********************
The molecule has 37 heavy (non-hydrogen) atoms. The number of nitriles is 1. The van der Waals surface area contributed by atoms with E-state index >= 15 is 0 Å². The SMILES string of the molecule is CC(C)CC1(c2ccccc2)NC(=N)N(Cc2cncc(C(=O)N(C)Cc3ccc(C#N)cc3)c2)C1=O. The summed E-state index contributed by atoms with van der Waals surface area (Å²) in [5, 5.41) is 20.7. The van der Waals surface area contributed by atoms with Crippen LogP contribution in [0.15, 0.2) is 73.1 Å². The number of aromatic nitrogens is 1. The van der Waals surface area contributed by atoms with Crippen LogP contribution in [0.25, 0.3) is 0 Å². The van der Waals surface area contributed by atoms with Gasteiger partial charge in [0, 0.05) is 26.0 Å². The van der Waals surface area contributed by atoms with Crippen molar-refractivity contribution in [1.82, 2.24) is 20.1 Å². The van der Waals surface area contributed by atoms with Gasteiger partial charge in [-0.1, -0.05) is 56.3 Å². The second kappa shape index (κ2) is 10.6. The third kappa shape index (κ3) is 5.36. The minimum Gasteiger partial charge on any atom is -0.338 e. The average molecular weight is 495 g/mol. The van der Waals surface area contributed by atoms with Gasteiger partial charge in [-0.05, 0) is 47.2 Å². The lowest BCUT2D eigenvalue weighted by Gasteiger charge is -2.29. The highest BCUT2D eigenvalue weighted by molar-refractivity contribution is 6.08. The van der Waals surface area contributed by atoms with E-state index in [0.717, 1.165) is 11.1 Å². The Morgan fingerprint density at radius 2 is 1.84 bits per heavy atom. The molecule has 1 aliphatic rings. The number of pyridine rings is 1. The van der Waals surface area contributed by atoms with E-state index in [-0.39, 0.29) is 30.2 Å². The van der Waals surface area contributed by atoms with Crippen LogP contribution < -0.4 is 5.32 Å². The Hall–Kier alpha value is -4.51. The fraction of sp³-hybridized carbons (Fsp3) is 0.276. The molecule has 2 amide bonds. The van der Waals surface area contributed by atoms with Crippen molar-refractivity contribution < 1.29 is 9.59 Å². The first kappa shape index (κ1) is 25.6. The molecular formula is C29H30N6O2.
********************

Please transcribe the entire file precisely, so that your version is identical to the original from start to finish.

The molecule has 37 heavy (non-hydrogen) atoms. The number of nitriles is 1. The van der Waals surface area contributed by atoms with E-state index >= 15 is 0 Å². The SMILES string of the molecule is CC(C)CC1(c2ccccc2)NC(=N)N(Cc2cncc(C(=O)N(C)Cc3ccc(C#N)cc3)c2)C1=O. The summed E-state index contributed by atoms with van der Waals surface area (Å²) in [5, 5.41) is 20.7. The van der Waals surface area contributed by atoms with Crippen LogP contribution in [0.15, 0.2) is 73.1 Å². The number of aromatic nitrogens is 1. The van der Waals surface area contributed by atoms with Crippen LogP contribution in [0.25, 0.3) is 0 Å². The van der Waals surface area contributed by atoms with Gasteiger partial charge in [0, 0.05) is 26.0 Å². The van der Waals surface area contributed by atoms with Crippen molar-refractivity contribution in [1.82, 2.24) is 20.1 Å². The van der Waals surface area contributed by atoms with Gasteiger partial charge in [-0.1, -0.05) is 56.3 Å². The second kappa shape index (κ2) is 10.6. The third kappa shape index (κ3) is 5.36. The minimum Gasteiger partial charge on any atom is -0.338 e. The average molecular weight is 495 g/mol. The van der Waals surface area contributed by atoms with Gasteiger partial charge in [-0.05, 0) is 47.2 Å². The lowest BCUT2D eigenvalue weighted by Gasteiger charge is -2.29. The highest BCUT2D eigenvalue weighted by molar-refractivity contribution is 6.08. The van der Waals surface area contributed by atoms with E-state index in [0.717, 1.165) is 11.1 Å². The Morgan fingerprint density at radius 2 is 1.84 bits per heavy atom. The molecule has 1 aliphatic rings. The number of pyridine rings is 1. The van der Waals surface area contributed by atoms with E-state index in [-0.39, 0.29) is 30.2 Å². The van der Waals surface area contributed by atoms with Crippen LogP contribution < -0.4 is 5.32 Å². The Hall–Kier alpha value is -4.51. The fraction of sp³-hybridized carbons (Fsp3) is 0.276. The molecule has 2 amide bonds. The van der Waals surface area contributed by atoms with Crippen molar-refractivity contribution < 1.29 is 9.59 Å². The first kappa shape index (κ1) is 25.6. The molecular formula is C29H30N6O2.